And away they go
The annual results of our globally comparative Status survey are made available in this issue, allowing direct comparison of trends such as nationality breakdown, student recruitment and price across countries (page 50). The results are engaging; New Zealand made the most use of agents for its student recruitment in 2004, for example, while Spain appeared to have the cheapest prices for tuition overall.
New Zealand will be glad of some good agent partners given that the most recent 2005 figures, released by the Ministry of Education, indicate further declines in student numbers for this country (page 6). A government minister has promised to lend his attention to the issue of the collapse in Chinese student numbers at least.
As agents will testify, it is not price alone that puts students on seats, and New Zealand is pretty much the median when it comes to price, according to our Status surveys. Other factors such as distance, visa issues, and increasingly, long-term prospects in a country also influence a student's study abroad decision.
In other countries, governments seem to be stepping up efforts to attract international students, mindful of this fact. For example, in the UK, revised working rights for some graduates are being introduced, which will enhance the appeal of studying long-term in the country (page 53). Frankly, the UK needs to promote such advantages it had the highest tuition rates in 2004 according our Status survey (page 50).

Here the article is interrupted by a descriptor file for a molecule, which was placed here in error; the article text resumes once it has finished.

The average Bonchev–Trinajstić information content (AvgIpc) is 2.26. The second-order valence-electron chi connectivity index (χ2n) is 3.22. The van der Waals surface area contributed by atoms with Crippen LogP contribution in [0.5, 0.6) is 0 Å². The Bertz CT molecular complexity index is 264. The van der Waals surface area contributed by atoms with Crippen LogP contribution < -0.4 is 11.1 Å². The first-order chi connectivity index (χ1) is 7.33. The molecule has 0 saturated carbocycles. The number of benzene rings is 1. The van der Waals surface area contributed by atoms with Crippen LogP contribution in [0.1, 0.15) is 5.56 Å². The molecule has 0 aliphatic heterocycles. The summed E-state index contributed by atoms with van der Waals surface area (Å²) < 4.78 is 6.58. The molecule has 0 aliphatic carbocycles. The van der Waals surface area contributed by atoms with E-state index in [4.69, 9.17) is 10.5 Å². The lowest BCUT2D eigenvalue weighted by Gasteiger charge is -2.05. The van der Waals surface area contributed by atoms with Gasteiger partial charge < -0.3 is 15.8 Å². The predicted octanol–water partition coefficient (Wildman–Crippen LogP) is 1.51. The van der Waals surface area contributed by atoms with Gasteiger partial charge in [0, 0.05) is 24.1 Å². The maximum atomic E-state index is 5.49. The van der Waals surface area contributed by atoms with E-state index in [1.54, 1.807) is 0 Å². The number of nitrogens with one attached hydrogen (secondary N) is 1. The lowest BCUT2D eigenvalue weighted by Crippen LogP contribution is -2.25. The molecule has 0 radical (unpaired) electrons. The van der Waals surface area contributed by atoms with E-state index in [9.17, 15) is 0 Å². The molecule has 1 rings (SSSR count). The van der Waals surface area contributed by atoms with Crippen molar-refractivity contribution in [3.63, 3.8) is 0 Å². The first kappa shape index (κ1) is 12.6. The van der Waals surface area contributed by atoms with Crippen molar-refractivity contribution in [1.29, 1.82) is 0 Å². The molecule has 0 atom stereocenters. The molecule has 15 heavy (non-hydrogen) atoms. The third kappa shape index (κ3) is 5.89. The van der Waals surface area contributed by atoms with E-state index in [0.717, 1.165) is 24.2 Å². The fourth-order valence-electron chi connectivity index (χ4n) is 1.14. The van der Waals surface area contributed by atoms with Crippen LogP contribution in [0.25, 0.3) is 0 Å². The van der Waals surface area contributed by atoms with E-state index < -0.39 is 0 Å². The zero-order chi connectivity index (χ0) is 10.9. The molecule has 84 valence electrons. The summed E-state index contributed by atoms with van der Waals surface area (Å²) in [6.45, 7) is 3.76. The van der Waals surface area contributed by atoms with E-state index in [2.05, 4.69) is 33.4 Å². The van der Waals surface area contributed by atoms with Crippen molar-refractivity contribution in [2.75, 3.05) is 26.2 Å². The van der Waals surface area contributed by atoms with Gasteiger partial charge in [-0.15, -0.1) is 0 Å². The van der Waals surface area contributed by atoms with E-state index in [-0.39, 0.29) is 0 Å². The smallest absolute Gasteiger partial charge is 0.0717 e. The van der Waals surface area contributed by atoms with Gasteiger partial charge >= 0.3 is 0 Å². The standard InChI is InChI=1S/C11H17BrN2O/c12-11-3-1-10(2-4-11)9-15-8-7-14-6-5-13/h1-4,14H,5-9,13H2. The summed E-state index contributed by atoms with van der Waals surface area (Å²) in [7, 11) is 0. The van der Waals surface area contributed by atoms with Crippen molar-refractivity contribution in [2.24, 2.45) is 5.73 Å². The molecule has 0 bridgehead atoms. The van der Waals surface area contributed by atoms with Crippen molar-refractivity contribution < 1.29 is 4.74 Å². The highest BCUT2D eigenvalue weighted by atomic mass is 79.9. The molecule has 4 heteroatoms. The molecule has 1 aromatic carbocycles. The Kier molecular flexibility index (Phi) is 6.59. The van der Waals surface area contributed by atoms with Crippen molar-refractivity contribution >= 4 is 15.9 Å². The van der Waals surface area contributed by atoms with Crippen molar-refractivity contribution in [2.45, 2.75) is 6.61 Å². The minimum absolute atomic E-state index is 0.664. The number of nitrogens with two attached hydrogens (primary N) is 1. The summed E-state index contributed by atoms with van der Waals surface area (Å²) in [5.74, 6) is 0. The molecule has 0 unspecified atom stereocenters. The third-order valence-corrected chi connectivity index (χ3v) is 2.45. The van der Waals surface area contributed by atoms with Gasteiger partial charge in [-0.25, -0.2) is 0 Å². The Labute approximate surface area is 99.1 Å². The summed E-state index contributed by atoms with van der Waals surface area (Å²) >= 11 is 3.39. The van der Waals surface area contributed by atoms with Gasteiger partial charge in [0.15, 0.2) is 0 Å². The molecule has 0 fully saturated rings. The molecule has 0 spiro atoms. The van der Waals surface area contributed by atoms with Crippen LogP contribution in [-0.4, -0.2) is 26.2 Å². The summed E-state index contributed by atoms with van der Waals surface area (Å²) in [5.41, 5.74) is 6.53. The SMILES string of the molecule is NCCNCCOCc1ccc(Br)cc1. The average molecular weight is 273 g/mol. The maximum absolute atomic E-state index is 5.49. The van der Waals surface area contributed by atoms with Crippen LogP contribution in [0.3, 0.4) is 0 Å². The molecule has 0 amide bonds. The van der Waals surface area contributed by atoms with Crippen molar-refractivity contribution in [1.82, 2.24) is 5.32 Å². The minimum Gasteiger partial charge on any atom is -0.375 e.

Canada has implemented work-rights for full-time students in many provinces, following successful pilot programmes (page 53), and it has also improved its long-term migration appeal by announcing that it will be easier for graduating students to gain resident status in the country (page 7). With extra funding being channelled into a website advising students of their options in Canada, it seems as if the country is posturing to rise up the league table of preferred destinations.
The USA, famously recalcitrant in recent years in terms of actively recruiting internationals, is also intending to tour education fairs this year to promote its message, although immigration reform is not on the cards as yet (page 53). And the Irish government has provided funding to teach young Japanese and Korean students about the joys of Ireland, through a classroom kit for teachers (page 7). International student recruitment is certainly on the radar of governments worldwide as they rev up for a dynamic 2006.